I'm familiar with the formula - I had read Greenblatt's book on it some years ago. The formula recorded some impressive returns until the 2000s. But since then, as with many other quantitative value investing strategies, it has failed to perform.
There are two possible explanations for the recent underperformance. One explanation is that such strategies tend to go through rough patches which sometimes stretch a decade or more, and that we're just going through one of these patches. If so, the strategy should perform again soon. The other explanation is that the proliferation of computers has "arbitraged" away any advantage of such strategies. If this is the case, the magic formula would never work again.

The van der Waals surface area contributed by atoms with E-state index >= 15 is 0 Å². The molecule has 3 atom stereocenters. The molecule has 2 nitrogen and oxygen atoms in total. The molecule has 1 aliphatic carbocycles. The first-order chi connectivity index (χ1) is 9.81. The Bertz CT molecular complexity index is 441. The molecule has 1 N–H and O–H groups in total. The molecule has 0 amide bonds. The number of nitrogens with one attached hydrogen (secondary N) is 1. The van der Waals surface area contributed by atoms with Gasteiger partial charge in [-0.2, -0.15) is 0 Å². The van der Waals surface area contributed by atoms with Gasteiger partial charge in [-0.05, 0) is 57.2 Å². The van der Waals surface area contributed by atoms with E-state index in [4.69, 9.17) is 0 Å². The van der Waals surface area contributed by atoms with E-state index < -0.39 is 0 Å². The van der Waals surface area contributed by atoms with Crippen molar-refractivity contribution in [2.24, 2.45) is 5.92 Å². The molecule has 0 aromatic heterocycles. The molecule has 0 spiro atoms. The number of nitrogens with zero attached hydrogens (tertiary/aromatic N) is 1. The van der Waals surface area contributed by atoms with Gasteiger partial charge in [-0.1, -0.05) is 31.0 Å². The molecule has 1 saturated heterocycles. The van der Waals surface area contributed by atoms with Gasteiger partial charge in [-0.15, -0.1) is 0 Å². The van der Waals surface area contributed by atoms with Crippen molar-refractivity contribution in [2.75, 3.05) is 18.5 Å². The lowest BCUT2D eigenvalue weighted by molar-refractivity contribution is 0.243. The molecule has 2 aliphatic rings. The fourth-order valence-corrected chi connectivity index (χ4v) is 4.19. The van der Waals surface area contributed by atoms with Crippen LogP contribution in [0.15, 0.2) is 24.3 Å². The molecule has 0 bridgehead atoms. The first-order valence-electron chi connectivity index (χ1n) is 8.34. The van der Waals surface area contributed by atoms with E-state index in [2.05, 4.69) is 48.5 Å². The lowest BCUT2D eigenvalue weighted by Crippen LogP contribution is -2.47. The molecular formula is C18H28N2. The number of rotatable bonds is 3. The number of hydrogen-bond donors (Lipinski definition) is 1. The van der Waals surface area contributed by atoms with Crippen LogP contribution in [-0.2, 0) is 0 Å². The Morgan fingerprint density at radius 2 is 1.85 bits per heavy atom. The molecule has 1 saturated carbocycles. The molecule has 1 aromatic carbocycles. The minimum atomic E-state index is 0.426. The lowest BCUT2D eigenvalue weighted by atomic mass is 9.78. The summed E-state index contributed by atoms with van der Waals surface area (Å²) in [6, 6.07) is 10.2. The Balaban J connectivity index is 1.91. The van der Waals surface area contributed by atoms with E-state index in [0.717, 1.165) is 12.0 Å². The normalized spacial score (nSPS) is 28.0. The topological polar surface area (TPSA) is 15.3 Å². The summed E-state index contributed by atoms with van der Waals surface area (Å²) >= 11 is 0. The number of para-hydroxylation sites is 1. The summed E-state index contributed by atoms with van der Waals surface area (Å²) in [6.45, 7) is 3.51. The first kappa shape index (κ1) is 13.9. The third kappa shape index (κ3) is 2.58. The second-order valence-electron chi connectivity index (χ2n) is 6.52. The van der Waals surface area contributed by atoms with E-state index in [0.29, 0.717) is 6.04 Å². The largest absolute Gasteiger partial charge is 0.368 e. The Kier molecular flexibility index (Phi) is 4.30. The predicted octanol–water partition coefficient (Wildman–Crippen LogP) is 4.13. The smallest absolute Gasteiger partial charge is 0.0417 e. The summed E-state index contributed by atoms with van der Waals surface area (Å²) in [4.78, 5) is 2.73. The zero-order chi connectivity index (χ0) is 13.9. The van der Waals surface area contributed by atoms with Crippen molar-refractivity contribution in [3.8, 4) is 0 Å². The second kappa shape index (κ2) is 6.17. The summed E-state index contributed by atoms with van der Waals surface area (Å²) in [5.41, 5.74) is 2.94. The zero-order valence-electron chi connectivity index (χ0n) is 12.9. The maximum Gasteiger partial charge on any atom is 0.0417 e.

It's very difficult to know which of these explanations is correct. Personally, I think they're both partially correct. In other words, I think the magic formula will work to some extent going forward, but perhaps not to the same extent as it did before the 2000s.
Finally, if you already invest in QVAL, I'd think carefully about how much to allocate towards the magic formula. QVAL and the magic formula have some similarities, so you may find yourself investing in the same stocks twice.